36 - 49 years 30
50 - 60 years 20
More than 60 years 6


Analysis:- From the chart above we find that 47% of the respondents fall in the age
group of 18 – 25 years, 25% fall in the age group of 26 – 35 years and 17% fall in the age
group of 36 – 49 years.
Therefore most of the respondents are relatively young (below 26 years of age). and 6%
respondent’s age are 50-60 years and 2% respondent’s age are 60 to above years.


Sr. No. Category No. of Respondents Percentage
1 Married 140 70%
2 Unmarried 60 30%
Total 200 100%
Base 200 respondents


From the table and graph above it can be seen that
 70% respondent’s are married.
 30% respondent’s are unmarried.
Educational qualification of respondent’s

Sr. No. Category No. of Respondents Percentage
1 Under graduate 50 25%
2 Graduate 80 40%
3 Post graduate 70 35%
Total 200 100%
Base 200 respondents


From the table and graph above it can be seen that
 25% respondent’s are under graduate.
 40% respondent’s are Graduate.
 35% respondents are Post graduate.


TABLE 5.5:
Customer profile No. of respondents
Student 15
Housewife 10
Working Professional 100
Business 40
Self Employed 20
Government service employee 15

From the table and graph above it can be seen that:-
51% of the respondents are working professionals, 22% are into business and 11% are
self-employed, 11% of the respondent’s are government service employee and 3% of the
respondents are student and 2% of the respondents are house-wife.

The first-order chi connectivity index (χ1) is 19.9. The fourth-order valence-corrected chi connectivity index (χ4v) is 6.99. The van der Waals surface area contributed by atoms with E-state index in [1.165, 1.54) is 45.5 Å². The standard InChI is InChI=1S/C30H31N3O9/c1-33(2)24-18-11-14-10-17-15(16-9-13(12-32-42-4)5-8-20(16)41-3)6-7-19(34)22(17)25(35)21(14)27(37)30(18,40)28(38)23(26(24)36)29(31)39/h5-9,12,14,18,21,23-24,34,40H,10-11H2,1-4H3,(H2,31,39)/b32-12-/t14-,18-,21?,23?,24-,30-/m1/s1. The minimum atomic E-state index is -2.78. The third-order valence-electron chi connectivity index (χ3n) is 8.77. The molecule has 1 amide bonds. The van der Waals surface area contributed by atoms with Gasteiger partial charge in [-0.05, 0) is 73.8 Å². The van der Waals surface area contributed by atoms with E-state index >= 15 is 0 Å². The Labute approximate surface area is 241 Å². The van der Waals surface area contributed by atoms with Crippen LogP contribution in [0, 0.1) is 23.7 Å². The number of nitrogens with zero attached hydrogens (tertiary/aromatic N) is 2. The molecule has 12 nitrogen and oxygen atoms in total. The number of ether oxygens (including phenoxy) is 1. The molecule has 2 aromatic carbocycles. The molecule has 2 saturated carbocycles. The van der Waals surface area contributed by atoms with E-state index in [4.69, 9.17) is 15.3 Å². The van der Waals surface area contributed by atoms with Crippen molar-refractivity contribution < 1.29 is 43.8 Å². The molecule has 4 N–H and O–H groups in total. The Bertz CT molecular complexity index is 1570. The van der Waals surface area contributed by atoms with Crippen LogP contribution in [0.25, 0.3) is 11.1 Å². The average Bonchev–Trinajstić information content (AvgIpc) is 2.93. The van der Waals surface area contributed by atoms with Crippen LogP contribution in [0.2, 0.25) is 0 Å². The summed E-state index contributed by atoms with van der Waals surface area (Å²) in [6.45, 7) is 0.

Sr. No. Category No. of Respondents Percentage

1 Less than 2 lacs 98 49%
2 Between 2 to 5 lacs 62 31%
3 Between 5to 8lacs 30 15%
4 More than 8 lacs 10 5%
Total 200 100%
Base 200 respondents

From the table and graph above it can be seen that
 49% respondent’s annual household income is less than 2 lacs.
 31% respondent’s annual household income is between 2 to 5 lacs.
 15% respondent’s annual household income is between 5 to 8 lacs.
 5% respondent’s annual household income is more than 8 lacs.

Do you know about Urban Co-Operative Bank?

TABLE 5.7:

Category No. of Respondents

Yes 164
No 36


Awareness about Urban co-operative bank

From the table and graph above it can be seen that
 91% respondent’s are known about Urban co-operative bank
 9% respondent’s are not known about Urban co-operative bank
Table 5 .8:-

Reasons for getting the home Loan

Sr.No. Number of Reasons Percentage(%)

a. Non-availability of funds 36

b. Reluctancy to pay cash in one go 35

c. Tax benefit 24

d. Any other 5

GRAPH:- 5.8

To interpret the response of the questions, the figures shows that most of the
customers find the problem in availability of funds i.e. 36% and very less number of
customers found problem in paying cash in one go is 35%, customers get housing loan